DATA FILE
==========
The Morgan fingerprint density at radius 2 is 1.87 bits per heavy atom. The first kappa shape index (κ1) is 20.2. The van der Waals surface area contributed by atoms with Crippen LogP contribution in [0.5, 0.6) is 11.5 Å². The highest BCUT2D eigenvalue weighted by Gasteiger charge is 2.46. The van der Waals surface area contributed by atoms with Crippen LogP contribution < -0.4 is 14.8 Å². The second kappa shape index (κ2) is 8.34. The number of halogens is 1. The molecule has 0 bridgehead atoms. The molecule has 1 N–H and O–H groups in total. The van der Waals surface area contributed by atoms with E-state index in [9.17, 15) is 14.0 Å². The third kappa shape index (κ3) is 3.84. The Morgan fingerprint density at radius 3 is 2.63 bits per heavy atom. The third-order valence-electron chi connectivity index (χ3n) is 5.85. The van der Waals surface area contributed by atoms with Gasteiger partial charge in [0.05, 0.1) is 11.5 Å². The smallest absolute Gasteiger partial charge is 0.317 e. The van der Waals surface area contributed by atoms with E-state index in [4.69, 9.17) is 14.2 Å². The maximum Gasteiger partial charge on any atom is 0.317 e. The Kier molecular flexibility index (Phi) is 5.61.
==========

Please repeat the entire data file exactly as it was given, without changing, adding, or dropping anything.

The Morgan fingerprint density at radius 2 is 1.87 bits per heavy atom. The first kappa shape index (κ1) is 20.2. The van der Waals surface area contributed by atoms with Crippen LogP contribution in [0.5, 0.6) is 11.5 Å². The highest BCUT2D eigenvalue weighted by Gasteiger charge is 2.46. The van der Waals surface area contributed by atoms with Crippen LogP contribution < -0.4 is 14.8 Å². The second kappa shape index (κ2) is 8.34. The number of halogens is 1. The molecule has 0 bridgehead atoms. The molecule has 1 N–H and O–H groups in total. The van der Waals surface area contributed by atoms with E-state index in [9.17, 15) is 14.0 Å². The third kappa shape index (κ3) is 3.84. The Morgan fingerprint density at radius 3 is 2.63 bits per heavy atom. The third-order valence-electron chi connectivity index (χ3n) is 5.85. The van der Waals surface area contributed by atoms with Gasteiger partial charge in [0.05, 0.1) is 11.5 Å². The smallest absolute Gasteiger partial charge is 0.317 e. The van der Waals surface area contributed by atoms with E-state index in [4.69, 9.17) is 14.2 Å². The maximum Gasteiger partial charge on any atom is 0.317 e. The Kier molecular flexibility index (Phi) is 5.61.